Tuesday, July 12, 2011

Listening and Feedback Skills

Today was my second day of the Women and Leadership course and I have learned multiple things already. It is incredible how much I’ve taken to heart from this program.

Class started off with an activity that involved us girls creating three things that we felt described ourselves and our passions out of pipe cleaners. Through this activity, we discovered more about each other, and we were all surprised at how similar we are. At least three girls expressed themselves with a soccer ball, two girls shared the usage of nature to describe themselves, and Rebecca and I both expressed our love for animals through the pipe cleaners.

Kisa taught us how to begin brainstorming on what we were going to do our capstone project on. She taught the class about the brainstorming tree, in which one starts out with a general idea and branches out different options that can be integrated with the general idea, as well as the “who, what, when, where, and why” of the project.

After a lunch break, Robin Rose, whom the ILCers met at the brunch held on Sunday, greeted us back in the classroom. Like Kisa, Robin remembered our names, which, to me, felt like a great honor. Robin’s lecture was titled “Listening or Feedback Skills.” She stressed the importance of communication in a successful leadership setting, referring it to “the bedrock of leadership.” Robin taught us how to effectively facilitate meetings and organizations without screaming. She told us what to do in case of an awkward silence situation, which is to wait for the group to think up a response and ask the question again. She also stressed how rephrasing what one person says in order to show that you’re listening is a valuable way of communicating. Robin Rose explained everything, from the arrangement of chairs in the meeting place to forms of communication that reduced one’s defensiveness, in great, but not too much, detail.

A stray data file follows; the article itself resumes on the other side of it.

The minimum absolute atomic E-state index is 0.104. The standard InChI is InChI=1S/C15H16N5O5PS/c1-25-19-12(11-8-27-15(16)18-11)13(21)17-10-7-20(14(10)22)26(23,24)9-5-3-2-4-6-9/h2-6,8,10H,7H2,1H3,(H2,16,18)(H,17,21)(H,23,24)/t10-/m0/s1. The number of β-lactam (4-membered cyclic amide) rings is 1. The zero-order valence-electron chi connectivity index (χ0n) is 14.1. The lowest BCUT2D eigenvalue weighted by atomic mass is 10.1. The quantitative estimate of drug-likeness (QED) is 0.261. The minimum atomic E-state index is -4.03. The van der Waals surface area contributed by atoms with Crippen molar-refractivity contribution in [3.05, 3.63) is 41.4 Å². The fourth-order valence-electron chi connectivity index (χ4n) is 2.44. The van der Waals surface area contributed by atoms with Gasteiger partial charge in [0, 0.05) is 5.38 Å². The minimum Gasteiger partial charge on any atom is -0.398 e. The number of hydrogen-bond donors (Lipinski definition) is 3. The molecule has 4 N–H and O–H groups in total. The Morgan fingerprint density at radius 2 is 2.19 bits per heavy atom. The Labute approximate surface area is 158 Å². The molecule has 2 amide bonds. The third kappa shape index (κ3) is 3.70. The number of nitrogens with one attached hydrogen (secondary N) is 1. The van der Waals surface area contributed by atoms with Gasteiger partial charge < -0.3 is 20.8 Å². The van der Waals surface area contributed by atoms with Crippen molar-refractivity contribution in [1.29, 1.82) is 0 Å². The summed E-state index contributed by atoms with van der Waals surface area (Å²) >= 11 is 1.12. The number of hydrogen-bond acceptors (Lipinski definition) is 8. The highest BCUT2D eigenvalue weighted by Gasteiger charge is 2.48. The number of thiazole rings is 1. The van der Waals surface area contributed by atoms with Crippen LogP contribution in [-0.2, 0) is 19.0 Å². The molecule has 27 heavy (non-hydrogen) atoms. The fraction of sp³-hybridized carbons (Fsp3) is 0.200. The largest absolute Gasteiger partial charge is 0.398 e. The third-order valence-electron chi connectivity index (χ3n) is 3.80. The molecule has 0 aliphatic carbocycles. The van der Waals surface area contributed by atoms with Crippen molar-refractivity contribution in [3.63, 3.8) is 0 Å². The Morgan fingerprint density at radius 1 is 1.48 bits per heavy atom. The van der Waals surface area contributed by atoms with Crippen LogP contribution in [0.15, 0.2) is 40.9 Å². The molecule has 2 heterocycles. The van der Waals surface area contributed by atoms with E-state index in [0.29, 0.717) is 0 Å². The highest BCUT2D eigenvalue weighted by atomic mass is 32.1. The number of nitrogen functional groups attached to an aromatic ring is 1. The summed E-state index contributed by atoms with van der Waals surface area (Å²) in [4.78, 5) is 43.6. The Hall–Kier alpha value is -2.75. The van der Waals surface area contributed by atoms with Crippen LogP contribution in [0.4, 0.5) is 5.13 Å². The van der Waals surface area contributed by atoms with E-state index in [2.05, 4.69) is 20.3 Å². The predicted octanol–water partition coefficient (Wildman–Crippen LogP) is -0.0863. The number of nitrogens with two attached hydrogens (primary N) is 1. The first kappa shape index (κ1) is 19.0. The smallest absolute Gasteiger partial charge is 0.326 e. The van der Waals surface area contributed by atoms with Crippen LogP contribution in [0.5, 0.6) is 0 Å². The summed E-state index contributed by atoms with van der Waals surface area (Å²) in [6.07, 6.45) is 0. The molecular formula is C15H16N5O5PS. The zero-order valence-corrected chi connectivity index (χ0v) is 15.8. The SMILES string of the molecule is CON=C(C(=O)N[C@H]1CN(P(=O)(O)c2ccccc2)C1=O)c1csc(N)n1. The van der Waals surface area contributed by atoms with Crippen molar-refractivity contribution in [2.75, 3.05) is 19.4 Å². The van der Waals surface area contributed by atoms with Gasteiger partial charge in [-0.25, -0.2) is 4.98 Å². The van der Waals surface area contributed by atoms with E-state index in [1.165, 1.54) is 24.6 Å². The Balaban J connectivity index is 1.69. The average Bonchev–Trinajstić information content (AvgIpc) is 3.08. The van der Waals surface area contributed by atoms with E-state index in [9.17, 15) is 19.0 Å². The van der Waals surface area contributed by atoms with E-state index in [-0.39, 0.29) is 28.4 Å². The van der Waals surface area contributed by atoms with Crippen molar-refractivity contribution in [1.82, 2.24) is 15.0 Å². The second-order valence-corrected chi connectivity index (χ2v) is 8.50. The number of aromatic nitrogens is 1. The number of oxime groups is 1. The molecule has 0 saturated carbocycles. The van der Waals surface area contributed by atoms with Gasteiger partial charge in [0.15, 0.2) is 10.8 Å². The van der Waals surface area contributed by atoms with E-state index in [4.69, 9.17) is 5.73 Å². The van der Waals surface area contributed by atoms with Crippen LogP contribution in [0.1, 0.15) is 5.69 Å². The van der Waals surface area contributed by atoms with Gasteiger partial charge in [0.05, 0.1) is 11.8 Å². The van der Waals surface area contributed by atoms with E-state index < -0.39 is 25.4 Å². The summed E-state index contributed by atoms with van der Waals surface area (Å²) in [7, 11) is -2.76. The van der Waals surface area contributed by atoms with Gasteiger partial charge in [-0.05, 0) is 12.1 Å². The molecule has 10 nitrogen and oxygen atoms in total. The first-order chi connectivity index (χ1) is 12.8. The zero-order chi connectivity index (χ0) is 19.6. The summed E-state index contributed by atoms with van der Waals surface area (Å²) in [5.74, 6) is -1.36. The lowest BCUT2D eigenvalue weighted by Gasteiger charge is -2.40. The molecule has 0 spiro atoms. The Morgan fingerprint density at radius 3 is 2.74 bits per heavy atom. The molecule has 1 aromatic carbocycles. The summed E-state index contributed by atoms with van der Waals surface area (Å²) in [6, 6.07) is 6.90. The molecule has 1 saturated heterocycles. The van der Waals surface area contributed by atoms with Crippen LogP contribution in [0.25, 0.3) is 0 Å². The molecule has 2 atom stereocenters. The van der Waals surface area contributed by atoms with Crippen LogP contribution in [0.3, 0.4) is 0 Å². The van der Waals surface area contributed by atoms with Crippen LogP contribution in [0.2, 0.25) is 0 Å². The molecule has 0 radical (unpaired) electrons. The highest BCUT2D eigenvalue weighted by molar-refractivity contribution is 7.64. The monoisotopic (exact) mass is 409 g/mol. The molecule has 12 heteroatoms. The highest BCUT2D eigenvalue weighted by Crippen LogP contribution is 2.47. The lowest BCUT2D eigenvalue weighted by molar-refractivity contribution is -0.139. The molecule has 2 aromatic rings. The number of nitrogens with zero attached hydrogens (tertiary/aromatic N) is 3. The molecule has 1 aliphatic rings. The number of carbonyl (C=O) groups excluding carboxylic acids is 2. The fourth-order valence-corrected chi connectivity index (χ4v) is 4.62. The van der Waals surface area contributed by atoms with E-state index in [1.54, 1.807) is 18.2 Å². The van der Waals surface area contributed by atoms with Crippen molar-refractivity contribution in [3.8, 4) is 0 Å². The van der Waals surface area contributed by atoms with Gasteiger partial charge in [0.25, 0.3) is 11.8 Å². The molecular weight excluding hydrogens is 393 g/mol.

Although it’s only been two days in the Women and Leadership course, I’ve already gained a lot of knowledge that I cannot wait to take back to my community.

1 comment:

  1. Rephrasing an answer is a great way to facilitate and check for understanding, but sometimes people can feel like their answer wasn't good enough if you "rephrase it too much."


Real Time Web Analytics